• Justin September 19, 2017 at 2:48 pm - Reply

      @Tucker: I chose not to mention these counterarguments as they already overwhelm the content in countless articles since the proposals were released. In all honesty, I’m just bored of hearing the same message over and over again, and wanted to give my readers a fresh and unbiased perspective (and hopefully teach them a bit about corporate taxation in the process).

  4. Jim September 18, 2017 at 10:00 pm - Reply

    Does this take into account the other benefits salaried employees have in terms of paid vacation, health benefits and pension plans?

    • Justin September 19, 2017 at 3:57 pm - Reply

      @Jim: This analysis does not take into account the other benefits or costs that salaried employees or business owners have.

  5. Artur September 18, 2017 at 9:00 pm - Reply


    You miss the point in that small business owners use corporations for everything, not just to buy equipment, but for mat leave, pension, sick leave, vacations, etc. A dollar in the corporation is not a dollar paid to an employee, as technically, you pay employee more in benefits. How much does a small business owner have to save in the corporation to retire at 65 with a “defined benefit pension” of 65K till 95? That’s all done within the corp. What about the risk a business owner takes? Is the society right to pay a 9-5-er the same as a business owner who has no defined work hours?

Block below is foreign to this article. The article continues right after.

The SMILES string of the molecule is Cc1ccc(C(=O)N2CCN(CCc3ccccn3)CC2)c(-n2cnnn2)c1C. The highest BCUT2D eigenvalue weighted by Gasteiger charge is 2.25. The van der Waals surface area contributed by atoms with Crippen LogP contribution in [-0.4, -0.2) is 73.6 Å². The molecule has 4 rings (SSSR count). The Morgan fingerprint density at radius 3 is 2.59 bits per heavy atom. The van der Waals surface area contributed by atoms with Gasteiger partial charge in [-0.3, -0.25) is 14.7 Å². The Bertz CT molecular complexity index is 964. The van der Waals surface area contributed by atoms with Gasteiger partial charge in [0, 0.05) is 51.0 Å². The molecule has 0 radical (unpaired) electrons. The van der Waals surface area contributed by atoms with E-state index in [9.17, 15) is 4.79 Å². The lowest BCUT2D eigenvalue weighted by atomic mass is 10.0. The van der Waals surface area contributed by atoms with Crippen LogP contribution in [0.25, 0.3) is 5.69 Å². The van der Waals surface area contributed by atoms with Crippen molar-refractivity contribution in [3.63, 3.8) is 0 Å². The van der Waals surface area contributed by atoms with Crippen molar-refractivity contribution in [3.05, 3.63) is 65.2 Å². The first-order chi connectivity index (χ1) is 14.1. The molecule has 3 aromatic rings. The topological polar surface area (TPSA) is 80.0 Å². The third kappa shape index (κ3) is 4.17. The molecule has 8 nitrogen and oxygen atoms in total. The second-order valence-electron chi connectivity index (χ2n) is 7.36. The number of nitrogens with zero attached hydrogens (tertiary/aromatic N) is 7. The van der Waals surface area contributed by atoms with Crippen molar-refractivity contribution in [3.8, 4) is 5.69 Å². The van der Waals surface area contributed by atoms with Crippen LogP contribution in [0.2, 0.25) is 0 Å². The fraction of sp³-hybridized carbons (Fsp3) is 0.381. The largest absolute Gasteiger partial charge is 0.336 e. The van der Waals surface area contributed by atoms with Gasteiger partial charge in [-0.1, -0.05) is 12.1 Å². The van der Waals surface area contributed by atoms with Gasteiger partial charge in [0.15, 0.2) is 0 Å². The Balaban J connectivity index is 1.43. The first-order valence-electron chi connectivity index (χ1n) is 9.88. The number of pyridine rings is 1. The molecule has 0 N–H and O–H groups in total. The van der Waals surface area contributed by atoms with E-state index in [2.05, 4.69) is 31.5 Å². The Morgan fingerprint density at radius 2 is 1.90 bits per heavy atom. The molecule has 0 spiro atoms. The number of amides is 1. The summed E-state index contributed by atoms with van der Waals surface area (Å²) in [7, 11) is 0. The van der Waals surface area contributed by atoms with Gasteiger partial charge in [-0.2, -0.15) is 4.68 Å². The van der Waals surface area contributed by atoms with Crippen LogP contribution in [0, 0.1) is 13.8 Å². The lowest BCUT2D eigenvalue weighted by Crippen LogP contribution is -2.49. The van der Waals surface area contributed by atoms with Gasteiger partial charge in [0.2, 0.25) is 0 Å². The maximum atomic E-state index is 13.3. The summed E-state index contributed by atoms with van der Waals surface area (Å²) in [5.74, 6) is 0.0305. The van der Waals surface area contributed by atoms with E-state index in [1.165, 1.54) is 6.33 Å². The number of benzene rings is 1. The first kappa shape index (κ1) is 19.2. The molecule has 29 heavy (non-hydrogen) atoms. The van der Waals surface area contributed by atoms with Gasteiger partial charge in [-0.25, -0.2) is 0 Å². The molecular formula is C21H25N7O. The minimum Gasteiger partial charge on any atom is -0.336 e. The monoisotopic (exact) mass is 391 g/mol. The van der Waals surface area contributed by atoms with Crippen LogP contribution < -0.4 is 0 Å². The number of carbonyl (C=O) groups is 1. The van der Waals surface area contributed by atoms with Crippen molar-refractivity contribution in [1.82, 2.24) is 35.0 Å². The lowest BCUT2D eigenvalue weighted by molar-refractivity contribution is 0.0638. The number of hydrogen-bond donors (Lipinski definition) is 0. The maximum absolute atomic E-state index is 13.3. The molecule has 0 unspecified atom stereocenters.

So you need to be honest about those things before depicting the pure taxation impact.

    • Justin September 19, 2017 at 3:02 pm - Reply

      @Artur: Being a salaried employee has its perks, but it also has its downsides. Being a business owner has its perks, but it also has its downsides.